From the Arctic to South Africa and a stop in Chicago, the eclectic and wide-ranging documentaries in this year’s Roxbury International Film Festival (June 23-July 2) celebrate stories about people of color.
Holly Morris and an all-female film crew trek to the frozen North for “Exposure” (2021), an account of a 2018 skiing expedition to the North Pole by a diverse team of women. Some of the participants, like Misba Khan, a jovial Pakistani-British mother and Muslim chaplain, have zero experience in such endeavors; but her compassion and sense of humor prove a key to the mission’s success.
And they need all the breaks they can get. Polar bears roam the snowscapes (luckily a member of the team is a crack shot), hidden fissures lace the ice sheets, temperatures of minus-50 degrees Fahrenheit threaten frostbite and hypothermia, and nagging self-doubts linger as they pursue their goal of reaching the pole before the spring thaw. Their achievement is a credit to their solidarity and spirit; and given the COVID-19 pandemic, the Russia-Ukraine war, and the ongoing toll of climate change, it is unlikely to be repeated any time soon.
“Exposure” screens June 29 at 8 p.m. at the Paramount Theatre (along with the short “Mardi & the Whites”) and includes a live Q&A with the filmmakers.
The title of Adam Pertofsky’s “Ubuntu” (2022) means “humanity,” a word that sums up the spirit of the Mamas of Cape Town the film celebrates. They are the Black women who during the period of apartheid in South Africa organized day care centers, schools, and other facilities for children who were orphaned or left on their own by parents who had to work. The state did nothing for these children but instead imposed restrictions worsening their situation, and only the volunteer Mamas, despite their own poverty, offered any hope or assistance. The Mamas persevered in their service to humanity undaunted.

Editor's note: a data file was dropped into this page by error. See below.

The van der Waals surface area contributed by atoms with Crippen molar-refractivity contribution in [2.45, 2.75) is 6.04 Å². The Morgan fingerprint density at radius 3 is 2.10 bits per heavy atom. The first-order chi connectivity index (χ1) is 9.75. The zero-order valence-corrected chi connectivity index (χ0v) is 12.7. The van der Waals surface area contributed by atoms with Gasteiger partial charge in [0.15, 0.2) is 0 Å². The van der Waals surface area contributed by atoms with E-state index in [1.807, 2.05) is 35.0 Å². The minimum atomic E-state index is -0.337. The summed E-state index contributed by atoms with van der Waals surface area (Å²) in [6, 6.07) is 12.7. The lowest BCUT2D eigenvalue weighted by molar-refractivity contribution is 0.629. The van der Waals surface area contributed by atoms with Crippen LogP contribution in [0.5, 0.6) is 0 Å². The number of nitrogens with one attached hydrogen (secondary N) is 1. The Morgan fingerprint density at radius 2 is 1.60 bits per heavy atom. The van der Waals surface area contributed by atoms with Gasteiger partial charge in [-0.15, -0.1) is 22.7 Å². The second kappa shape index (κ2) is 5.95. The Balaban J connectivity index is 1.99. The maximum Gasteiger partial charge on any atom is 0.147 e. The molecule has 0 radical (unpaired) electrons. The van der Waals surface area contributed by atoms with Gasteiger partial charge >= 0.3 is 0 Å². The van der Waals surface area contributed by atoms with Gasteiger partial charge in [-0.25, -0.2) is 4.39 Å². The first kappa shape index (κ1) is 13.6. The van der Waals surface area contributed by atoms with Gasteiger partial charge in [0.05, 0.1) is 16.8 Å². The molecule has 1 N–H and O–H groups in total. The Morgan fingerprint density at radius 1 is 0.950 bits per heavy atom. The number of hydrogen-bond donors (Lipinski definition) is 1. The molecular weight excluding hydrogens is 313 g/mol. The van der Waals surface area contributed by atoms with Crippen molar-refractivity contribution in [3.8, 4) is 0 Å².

“Ubuntu” screens June 25 at 11:30 a.m. at the Museum of Fine Arts preceded by the short films “Soul Intact” and “The Panola Project.”
As seen in Joanne Burke’s solidly researched “Fighting for Respect: African American Soldiers in WWI” (2021), 200,000 Black patriots who had answered President Woodrow Wilson’s call to make the world safe for democracy left their segregated homeland for the trench warfare in France.
US Army leadership didn’t want Black soldiers to mix with white troops. But 40,000 were attached to French frontline units, earning the admiration and gratitude of the French military and people.
Once back home, Black veterans proved unwilling to put up with the usual injustices and drew on their military training to resist oppression. This newfound assertiveness helped forward the cause of civil rights but also stirred a bloody backlash. The “Red Summer” of 1919 saw a grotesque upsurge in lynchings and racist violence, reaching a crescendo in 1921 with the looting and burning of “Black Wall Street” in Tulsa, Okla., by white vigilantes.
“Fighting for Respect: African American Soldiers in WWI” can be streamed from 10 a.m. June 27 to 10 a.m. on July 2 with the shorts “Strike for Freedom” (2020) and “When I Get Grown — Reflections of a Freedom Rider” (2022) and a prerecorded Q&A (participants TBA).
The battles in David Weathersby’s “It’s Different in Chicago” (2021) are waged mostly on the field of musical taste between aficionados and practitioners of house music (which originated in Chicago) and of hip-hop. Some of those who embrace hip-hop reject house because they associate it with disco and gay culture. House fans resent the ascendency of rap music. In short, you loved one or the other and the preference was often determined, as Weathersby explains in a Chicago Sun-Times interview, by “the culture around the music, whether it was sexuality, gender, and whatever neighborhood you lived in.”
And then there are those who find in both genres a vibrant art form that speaks to and empowers the Black community. Weathersby interviews spokespeople from all sides, includes a generous helping of both genres of music, and concludes that the differences between the two aren’t irreconcilable but complementary.
“It’s Different in Chicago” can be streamed with the short “Soul Intact” (2021) and a prerecorded Q&A (participants TBA) from 10 a.m. June 27 to 10 a.m. July 2.
Go to www.roxfilmfest.com.
Peter Keough can be reached at email@example.com.